I'm going to be honest. For three weeks, I hated the pre-snap shifting that Cougs started doing.
One of the hallmarks of the Air Raid is that it isn't overly complicated on its face. There are only a relative handful of route combinations that are run out of a small number of formations. Frankly, it's pretty boring pre-snap. You either get 20 personnel and a 2x1 look, or you get 10 personnel and either 2x2 or 3x1 with the WRs. Yawn.
But I didn't hate the pre-snap shifting because it wasn't pure Air Raid, nor was it because it amounted to just window dressing and gadgetry and had no real bearing on the play that they ended up running. I'm all for pre-snap confusion for the defense. No, the reason I hated it was because the majority of the time, the Cougs were in an illegal formation to start the play.
There are only six men on the line of scrimmage. If Falk snaps the ball here, it's a 5-yard penalty. If I'm a Defensive Coordinator and I see the Cougs line up in something funky, I'm just going to tell my guys to stand there and wait for them to shift into the formation from which they actually want to run the play. So if they were to just shift, they really aren't dictating coverage or match-ups from the defense, or creating much confusion. The defense just has to wait a few seconds and adjust.
But apparently Coach Leach was playing the long con.
Against Oregon State, WSU again lined up in a non-traditional formation. Oregon State, having seen the Cougs do this on at least three weeks worth of game film, doesn't seem too worried, and is even seemingly anticipating the Cougs to shift to another formation. Plot twist: They didn't. Instead, they ran off OSU's coverage and hit BOOBIE on a Shoot route underneath, catching OSU off-guard.
WSU Offensive Formation
Blue Over? Junk? Triangle? Who knows. I like Triangle, because the three WRs roughly make a triangle and I did well on shapes in Kindergarten.
This formation is actually legal, but the catch is that Cracraft is ineligible because he is covered by Lewis. Morrow is the deep man of the triangle, and the GOAT is actually lined up in the backfield at what would roughly be the H. Similar to his alignment on the Shovel Pass we talked about a couple weeks back, BOOBIE is a bit forward and a hair wider in his alignment. This is entirely a "catch the defense sleeping" play, so the formation's only goal is to overload one side of the defense and outnumber them before they can recover.
OSU Defensive Alignment
43 Cover 2 Shell (Probably).
WSU has a numbers advantage on the edge due to formation. The triangle plus Madison at the right tackle gives the Cougs four to block four. In addition to that, the OSU defensive front isn't even ready to play football at the snap. I think they were expecting the formation to shift, since that is what the Cougs had shown previously. One of the linebackers is misaligned (and is still in the process of putting in his mouthpiece), and two of the three down linemen aren't even in a stance.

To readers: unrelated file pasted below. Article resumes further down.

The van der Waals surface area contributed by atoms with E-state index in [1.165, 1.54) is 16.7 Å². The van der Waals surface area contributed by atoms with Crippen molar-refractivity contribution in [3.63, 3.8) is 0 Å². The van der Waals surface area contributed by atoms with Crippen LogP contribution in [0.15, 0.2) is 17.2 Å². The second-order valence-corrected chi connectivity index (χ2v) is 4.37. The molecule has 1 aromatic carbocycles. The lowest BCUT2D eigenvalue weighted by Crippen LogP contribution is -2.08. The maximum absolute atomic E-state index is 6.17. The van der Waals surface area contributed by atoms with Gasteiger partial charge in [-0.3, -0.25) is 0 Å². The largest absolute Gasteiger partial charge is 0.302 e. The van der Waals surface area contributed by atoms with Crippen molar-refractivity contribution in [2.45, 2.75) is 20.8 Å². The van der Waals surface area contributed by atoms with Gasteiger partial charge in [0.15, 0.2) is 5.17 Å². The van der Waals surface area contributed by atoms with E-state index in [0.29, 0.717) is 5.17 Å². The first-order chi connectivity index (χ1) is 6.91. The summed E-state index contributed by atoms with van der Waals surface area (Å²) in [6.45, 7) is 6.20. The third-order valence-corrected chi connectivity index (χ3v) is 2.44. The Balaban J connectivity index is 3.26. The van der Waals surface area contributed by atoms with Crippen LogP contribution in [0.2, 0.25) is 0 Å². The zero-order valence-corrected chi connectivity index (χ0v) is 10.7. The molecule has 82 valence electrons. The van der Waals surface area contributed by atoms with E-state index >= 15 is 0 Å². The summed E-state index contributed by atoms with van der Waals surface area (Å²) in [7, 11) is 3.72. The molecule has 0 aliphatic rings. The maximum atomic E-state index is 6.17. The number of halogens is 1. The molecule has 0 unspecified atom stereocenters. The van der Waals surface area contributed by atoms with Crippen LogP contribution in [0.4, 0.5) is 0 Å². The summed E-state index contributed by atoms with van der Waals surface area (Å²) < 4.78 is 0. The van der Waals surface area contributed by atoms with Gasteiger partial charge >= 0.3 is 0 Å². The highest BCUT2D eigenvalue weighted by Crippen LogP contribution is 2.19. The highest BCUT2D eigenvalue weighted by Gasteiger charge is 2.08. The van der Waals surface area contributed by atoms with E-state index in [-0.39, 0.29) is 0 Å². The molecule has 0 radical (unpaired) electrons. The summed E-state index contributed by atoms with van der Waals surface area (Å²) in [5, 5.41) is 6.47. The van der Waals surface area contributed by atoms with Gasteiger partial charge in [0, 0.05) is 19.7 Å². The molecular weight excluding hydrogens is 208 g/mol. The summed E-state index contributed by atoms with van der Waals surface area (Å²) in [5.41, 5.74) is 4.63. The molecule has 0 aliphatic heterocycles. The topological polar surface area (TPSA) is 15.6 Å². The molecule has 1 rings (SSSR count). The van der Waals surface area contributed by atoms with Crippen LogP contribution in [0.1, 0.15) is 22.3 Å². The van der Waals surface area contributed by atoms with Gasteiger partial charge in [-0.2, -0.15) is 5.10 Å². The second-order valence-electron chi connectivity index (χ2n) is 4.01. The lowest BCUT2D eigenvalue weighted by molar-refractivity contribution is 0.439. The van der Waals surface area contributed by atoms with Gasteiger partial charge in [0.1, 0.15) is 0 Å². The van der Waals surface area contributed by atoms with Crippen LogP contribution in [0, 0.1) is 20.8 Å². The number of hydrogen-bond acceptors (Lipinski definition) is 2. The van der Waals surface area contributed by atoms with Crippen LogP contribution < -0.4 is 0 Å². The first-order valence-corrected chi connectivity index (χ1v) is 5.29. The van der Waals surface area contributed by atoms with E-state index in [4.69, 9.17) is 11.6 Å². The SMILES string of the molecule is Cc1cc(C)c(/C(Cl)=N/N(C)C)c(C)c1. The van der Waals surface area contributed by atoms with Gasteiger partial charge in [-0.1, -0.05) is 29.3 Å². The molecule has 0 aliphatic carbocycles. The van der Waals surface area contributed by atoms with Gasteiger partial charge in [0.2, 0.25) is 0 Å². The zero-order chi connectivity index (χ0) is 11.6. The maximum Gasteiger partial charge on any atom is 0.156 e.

At The Snap
Cracraft and Madison double the blitzing linebacker, in your run of the mill WR/RT combo block, giving BOOBIE the edge. Lewis gets up to the safety just out of frame and seals him. Morrow gets in the way of the corner in a block that isn't pretty, but is effective. Falk takes a quick drop and hits BOOBIE in the flat, and BOOBIE is off and running, picking up eleven yards before being bumped out of bounds.
Pretty simple play, but it goes to show how coaches are constantly looking for little tweaks and wrinkles that they can use to get an edge. Probably the best part of this play, though, is how it set up a play out of the same formation against Arizona. The Cougs lined up in the same Triangle formation, and showed the same look, but instead of throwing the shoot route, Morrow ran a wheel route and was untouched up the sideline for 53 yards. No pictures on that one because I can't find/no one has uploaded the game on YouTube.
These types of formations have a limited shelf life. As much film study as FBS coaches have access to, the next time someone sees this formation, they'll be wise to it. But when you can catch the defense on the wrong foot, these plays can be dangerous.
If you have any questions or comments about this or any play you've seen the Cougs run, leave them in the comments and I'll answer them to the best of my knowledge and capability. If there's a particular play you'd like me to break down in the future, let me know and I'll see what I can put together.
Thanks for reading, and as always, Go Cougs.
(Credit to SomethingSnazzy for taking the time to put the GIFs together.)